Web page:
Saint Peter’s Chair at Rome
Saint Peter having triumphed over the devil in the East, the latter pursued him to Rome. But he who had formerly trembled at the voice of a poor servant girl now feared not the very throne of idolatry and superstition. The capital of the empire of the world and the center of impiety called for the zeal of the Prince of the Apostles. God had established the Roman Empire and extended its dominion beyond that of any former monarchy, to facilitate the propagation of His Gospel; and its metropolis was of the greatest importance for this enterprise. Saint Peter took that province upon himself and, repairing to Rome, there preached the faith and established his ecclesiastical chair.
That Saint Peter preached in Rome, founded the Church there, and died there by martyrdom under Nero, are incontestable facts, by the testimony of all writers of different countries who lived around that time — persons of unquestionable veracity, who could not but be informed of the truth in a matter so important, and of its own nature so public and notorious. This fact is verified by monuments of every kind, attesting the prerogatives, rights and privileges which that church enjoyed from these early times, in consequence of its title as seat of the Vicar of Christ.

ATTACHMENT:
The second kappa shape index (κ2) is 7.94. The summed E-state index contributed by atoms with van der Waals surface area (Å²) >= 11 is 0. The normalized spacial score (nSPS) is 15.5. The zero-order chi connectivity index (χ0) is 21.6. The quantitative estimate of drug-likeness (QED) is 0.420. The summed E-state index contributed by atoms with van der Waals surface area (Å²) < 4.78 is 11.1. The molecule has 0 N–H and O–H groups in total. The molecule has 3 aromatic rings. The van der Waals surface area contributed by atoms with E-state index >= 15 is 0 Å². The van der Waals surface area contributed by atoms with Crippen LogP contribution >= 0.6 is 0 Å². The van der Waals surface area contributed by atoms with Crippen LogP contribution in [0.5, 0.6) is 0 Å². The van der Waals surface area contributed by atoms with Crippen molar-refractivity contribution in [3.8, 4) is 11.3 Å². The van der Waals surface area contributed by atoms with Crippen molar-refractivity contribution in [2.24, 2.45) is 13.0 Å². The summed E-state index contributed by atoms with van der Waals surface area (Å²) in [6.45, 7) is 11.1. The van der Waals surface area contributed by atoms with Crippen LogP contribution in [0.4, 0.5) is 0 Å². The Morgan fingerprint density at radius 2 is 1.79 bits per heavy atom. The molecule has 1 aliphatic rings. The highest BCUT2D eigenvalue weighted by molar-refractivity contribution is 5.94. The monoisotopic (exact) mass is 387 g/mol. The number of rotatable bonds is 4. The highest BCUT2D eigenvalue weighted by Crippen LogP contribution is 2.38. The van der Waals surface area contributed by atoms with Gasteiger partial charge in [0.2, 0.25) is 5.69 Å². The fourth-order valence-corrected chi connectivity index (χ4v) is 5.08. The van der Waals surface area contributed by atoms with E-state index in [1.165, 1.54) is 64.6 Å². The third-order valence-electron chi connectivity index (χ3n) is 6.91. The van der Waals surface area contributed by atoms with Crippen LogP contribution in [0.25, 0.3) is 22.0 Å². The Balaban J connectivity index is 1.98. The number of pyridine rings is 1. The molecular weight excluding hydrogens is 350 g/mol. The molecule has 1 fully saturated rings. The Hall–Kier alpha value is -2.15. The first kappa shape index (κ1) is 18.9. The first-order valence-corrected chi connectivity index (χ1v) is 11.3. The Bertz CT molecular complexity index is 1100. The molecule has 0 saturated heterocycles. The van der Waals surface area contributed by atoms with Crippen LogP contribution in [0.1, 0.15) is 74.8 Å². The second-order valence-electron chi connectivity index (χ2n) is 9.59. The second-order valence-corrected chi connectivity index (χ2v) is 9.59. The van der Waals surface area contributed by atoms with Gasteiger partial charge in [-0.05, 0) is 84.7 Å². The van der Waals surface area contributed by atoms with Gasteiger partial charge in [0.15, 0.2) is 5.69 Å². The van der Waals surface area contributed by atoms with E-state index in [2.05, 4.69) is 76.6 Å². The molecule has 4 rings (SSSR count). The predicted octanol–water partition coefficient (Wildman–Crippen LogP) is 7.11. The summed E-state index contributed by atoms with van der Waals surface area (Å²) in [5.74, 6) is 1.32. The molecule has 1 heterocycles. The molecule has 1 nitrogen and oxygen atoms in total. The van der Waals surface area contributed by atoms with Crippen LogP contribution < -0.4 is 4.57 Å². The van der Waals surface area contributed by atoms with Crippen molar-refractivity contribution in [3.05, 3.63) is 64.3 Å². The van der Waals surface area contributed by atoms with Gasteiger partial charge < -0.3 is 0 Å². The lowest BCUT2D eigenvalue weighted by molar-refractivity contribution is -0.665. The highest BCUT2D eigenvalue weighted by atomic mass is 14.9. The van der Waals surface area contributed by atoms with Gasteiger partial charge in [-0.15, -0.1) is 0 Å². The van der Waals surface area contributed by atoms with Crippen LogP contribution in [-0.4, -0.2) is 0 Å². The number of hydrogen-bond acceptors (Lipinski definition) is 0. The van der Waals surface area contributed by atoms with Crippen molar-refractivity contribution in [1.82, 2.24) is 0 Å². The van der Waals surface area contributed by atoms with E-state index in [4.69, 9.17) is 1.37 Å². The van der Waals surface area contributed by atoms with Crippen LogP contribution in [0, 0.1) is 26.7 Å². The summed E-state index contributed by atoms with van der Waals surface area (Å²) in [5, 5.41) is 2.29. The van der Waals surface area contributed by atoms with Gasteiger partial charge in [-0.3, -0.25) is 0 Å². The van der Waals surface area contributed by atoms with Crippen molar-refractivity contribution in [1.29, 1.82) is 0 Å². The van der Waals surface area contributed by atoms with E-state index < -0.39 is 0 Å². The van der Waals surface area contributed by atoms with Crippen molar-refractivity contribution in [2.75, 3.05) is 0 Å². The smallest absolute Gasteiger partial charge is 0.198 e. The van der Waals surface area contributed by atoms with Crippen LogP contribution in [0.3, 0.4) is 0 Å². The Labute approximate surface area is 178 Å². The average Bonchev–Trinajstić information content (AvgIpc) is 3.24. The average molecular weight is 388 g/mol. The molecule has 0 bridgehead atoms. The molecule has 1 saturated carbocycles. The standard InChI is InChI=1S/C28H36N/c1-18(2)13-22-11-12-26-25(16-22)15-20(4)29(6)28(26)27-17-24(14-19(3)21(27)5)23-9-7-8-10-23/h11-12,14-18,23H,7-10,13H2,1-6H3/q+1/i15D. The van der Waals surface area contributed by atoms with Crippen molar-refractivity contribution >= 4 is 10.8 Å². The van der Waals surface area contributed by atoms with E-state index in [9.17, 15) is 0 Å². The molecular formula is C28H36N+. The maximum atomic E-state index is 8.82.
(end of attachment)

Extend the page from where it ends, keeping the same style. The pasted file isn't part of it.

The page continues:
It was an ancient custom observed by churches to keep an annual festival commemorating the consecration of their bishops, and the feast of the Chair of Saint Peter is found in ancient martyrologies. Christians justly celebrate the founding of this mother-church, the center of Catholic communion, in thanksgiving to God for His mercies to His Church, and to implore His future blessings for it.
Reflection. As one of God’s greatest mercies to His Church, let us earnestly beg Him to raise up in it zealous pastors, directed by His Spirit, with which He animated His Apostles.
Little Pictorial Lives of the Saints, a compilation based on Butler’s Lives of the Saints and other sources by John Gilmary Shea (Benziger Brothers: New York, 1894).